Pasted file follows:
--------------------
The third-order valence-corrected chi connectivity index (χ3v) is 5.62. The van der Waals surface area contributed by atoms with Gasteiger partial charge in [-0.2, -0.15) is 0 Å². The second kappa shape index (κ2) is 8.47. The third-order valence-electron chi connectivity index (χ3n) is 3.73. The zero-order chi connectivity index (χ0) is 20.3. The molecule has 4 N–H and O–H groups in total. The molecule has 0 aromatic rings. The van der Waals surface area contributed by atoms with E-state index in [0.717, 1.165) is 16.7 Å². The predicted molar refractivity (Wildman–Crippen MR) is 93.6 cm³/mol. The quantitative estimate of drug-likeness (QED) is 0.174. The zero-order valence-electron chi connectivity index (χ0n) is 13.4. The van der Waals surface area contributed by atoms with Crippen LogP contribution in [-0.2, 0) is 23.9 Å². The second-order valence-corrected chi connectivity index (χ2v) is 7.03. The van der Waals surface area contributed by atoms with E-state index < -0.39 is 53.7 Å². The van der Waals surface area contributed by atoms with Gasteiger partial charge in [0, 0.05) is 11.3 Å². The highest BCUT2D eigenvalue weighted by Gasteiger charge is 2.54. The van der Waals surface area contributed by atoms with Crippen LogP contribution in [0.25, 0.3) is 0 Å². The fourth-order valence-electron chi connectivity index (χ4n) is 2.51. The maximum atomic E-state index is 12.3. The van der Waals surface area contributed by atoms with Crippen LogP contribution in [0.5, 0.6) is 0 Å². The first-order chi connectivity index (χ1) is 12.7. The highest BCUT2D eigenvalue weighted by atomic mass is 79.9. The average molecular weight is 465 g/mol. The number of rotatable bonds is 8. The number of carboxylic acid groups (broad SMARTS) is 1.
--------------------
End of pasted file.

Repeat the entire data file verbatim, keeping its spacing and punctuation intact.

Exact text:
The third-order valence-corrected chi connectivity index (χ3v) is 5.62. The van der Waals surface area contributed by atoms with Gasteiger partial charge in [-0.2, -0.15) is 0 Å². The second kappa shape index (κ2) is 8.47. The third-order valence-electron chi connectivity index (χ3n) is 3.73. The zero-order chi connectivity index (χ0) is 20.3. The molecule has 4 N–H and O–H groups in total. The molecule has 0 aromatic rings. The van der Waals surface area contributed by atoms with E-state index in [0.717, 1.165) is 16.7 Å². The predicted molar refractivity (Wildman–Crippen MR) is 93.6 cm³/mol. The quantitative estimate of drug-likeness (QED) is 0.174. The zero-order valence-electron chi connectivity index (χ0n) is 13.4. The van der Waals surface area contributed by atoms with Crippen LogP contribution in [-0.2, 0) is 23.9 Å². The second-order valence-corrected chi connectivity index (χ2v) is 7.03. The van der Waals surface area contributed by atoms with E-state index < -0.39 is 53.7 Å². The van der Waals surface area contributed by atoms with Gasteiger partial charge in [0, 0.05) is 11.3 Å². The highest BCUT2D eigenvalue weighted by Gasteiger charge is 2.54. The van der Waals surface area contributed by atoms with Crippen LogP contribution in [0.25, 0.3) is 0 Å². The fourth-order valence-electron chi connectivity index (χ4n) is 2.51. The maximum atomic E-state index is 12.3. The van der Waals surface area contributed by atoms with Crippen LogP contribution in [0.5, 0.6) is 0 Å². The first-order chi connectivity index (χ1) is 12.7. The highest BCUT2D eigenvalue weighted by atomic mass is 79.9. The average molecular weight is 465 g/mol. The number of rotatable bonds is 8. The number of carboxylic acid groups (broad SMARTS) is 1.